With a background in successful social platforms that hosts over 3 billion monthly active users, Meta can tap into its existing user base and social network development R&D to flesh out and own the emerging Metaverse as a new digital frontier. By creating the entire infrastructure, Meta owns the hardware and software powering users digital lives. From shopping and browsing social media to watching movies in a virtual theater with people from all over the country, if you can do something in your everyday life, you can bet it translates to the Metaverse. Other than the troves of data Meta stands to gain from this, the company can now offer much more impactful ads or licensing deals for digital items. Ads are a big part of Facebook’s billions in annual profit, accounting for $28 billion of its $29 billion total revenue in the third quarter of 2021. The ability to put ad space in a new world, sell digital items for real money, and attract younger adults to its platforms is a huge opportunity for the brand to boost its revenue.
If you want to see how lucrative these digital items and deals are, look no further than Roblox. Roblox is an online children’s game often credited as a Metaverse pioneer because players can enter the game world from a virtual reality headset, computer, tablet, or phone. While the Roblox IPO launched earlier in March of this year at $64 dollars per share, that’s jumped to $110, a 57 percent increase. With its own virtual in-game economy that can only be bought using real world dollars, user-created content, and collaborations with brands like Gucci and a digital concert with Lil Nas X, the company prints money off of digital items from kids alone. You can see why Meta is willing to spend $10 billion this year alone building out the Metaverse, applying the concept to adults with access to disposable income.
The biggest distinction about Meta’s version of the Metaverse is that it’s VR-centric with a focus on avatars, object interaction, and virtual environments. In 2014, Mark Zuckerberg purchased virtual reality startup Oculus for $2 billion from then 21 year-old founder Palmer Luckey and his co-founders. Facebook proceeded to kick off the consumer launch of VR headsets two years later with the Oculus Rift. Headsets struggled to gain a foothold given the expensive prices, strong computer requirements, and a need for external trackers. This changed in 2019 with the original Oculus Quest system, a fully wireless standalone VR headset that allowed anyone to jump into room-scale VR experiences instantly. For the past two years, the Oculus Quest lineup has been one of the most popular holiday items, leading to exponential growth under the guise of a game console. Over time Meta morphed its priorities to parlay the device into a much larger ecosystem with additional, broader uses than just gaming, with access to apps for work and socializing.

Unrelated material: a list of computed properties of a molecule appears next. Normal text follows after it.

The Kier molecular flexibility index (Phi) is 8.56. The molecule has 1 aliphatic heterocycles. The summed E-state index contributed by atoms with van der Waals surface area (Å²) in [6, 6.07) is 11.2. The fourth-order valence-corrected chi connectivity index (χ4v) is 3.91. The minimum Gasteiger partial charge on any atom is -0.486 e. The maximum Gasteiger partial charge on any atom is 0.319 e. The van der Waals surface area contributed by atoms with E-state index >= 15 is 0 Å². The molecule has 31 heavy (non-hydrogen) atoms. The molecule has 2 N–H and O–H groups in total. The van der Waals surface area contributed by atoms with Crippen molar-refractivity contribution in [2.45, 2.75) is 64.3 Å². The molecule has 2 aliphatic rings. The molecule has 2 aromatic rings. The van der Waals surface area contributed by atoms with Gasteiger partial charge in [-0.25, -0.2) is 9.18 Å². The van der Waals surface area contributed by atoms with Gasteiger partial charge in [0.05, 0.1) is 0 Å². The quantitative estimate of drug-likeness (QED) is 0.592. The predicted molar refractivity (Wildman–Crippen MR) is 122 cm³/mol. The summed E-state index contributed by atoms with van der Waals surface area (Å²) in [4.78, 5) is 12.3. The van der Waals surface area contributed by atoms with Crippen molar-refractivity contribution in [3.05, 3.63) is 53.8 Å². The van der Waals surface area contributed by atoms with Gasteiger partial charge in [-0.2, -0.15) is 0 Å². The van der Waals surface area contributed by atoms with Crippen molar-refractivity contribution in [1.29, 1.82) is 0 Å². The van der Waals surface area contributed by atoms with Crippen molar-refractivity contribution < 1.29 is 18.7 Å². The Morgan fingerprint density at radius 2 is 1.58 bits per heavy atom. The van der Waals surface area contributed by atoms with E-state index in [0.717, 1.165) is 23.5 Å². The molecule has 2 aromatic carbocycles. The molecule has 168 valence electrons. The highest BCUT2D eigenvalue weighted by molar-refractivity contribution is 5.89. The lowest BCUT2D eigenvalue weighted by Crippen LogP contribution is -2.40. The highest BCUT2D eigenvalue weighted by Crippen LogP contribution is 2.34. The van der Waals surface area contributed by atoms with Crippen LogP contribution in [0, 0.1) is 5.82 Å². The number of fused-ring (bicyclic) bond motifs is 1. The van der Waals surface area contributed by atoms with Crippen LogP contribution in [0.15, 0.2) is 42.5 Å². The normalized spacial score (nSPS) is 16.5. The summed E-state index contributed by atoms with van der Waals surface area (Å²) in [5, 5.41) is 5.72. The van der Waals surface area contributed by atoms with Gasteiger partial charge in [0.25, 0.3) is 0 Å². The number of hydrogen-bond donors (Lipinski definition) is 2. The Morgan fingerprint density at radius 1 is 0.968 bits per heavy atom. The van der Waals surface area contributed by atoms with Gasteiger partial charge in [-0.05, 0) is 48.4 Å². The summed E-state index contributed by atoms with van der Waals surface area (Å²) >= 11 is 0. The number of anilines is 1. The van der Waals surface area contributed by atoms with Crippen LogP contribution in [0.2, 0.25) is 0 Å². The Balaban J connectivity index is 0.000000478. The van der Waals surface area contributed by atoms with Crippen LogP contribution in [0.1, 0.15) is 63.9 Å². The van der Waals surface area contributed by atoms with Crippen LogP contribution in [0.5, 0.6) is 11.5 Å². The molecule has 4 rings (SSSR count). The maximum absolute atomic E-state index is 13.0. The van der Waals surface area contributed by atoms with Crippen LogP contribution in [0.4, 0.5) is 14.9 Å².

The Gear You Need To Enter The Metaverse
Oculus Quest 2
To fully enter the Metaverse, you’ll need an Oculus Quest 2 virtual reality headset. I’ve owned this device since its launch last fall. Singlehandedly fixing a majority of the hurdles keeping people out of VR, from a low price point to ease of use, the Quest 2 is a wireless standalone system. Since the OS, graphics chip, and storage components are built directly into the Quest 2, the device functions like a wearable computer. Six built-in external tracking cameras follow the position of your head and hands within a space without the need for separate tracking sensors placed on walls or tripods throughout your room. Alongside the headset and its charger are two Oculus Touch controllers. Similar to a game remote, each features a joystick, triggers, and buttons so you can grab virtual objects and interact with them. Sensors on the top ring portion of each controller track your fingers so you can gesture a thumbs up or manipulate virtual items.
When you first slip on the headset you’ll see a monochromatic view of your real-world surroundings through the Quest 2’s six external tracking cameras. From here you can map out a clear play space to walk around using an augmented reality marker over your floor. Once you confirm your boundary, the world around you disintegrates and you’re transported into a fully virtual 3D environment. Unlike other VR headsets, sound is carried throughout the head strap, piping in full from all directions while also letting you hear ambient noise in reality. When I opt for full immersion, I connect a pair of headphones to eliminate background noise.
Over the past year, I’ve physically walked around virtual casinos, events, and entire cities alongside people from all over the world. You can interact with virtual objects, so in a game like TopGolf VR that means standing sideways while gripping virtual clubs in a bay. The system is satisfying to use and haptic feedback makes it feel like you’re actually holding each item. Beyond multiplayer gaming, I’ve shared virtual spaces with friends from out of state as we watched live real-world events such as NBA games or award shows in Oculus Venues.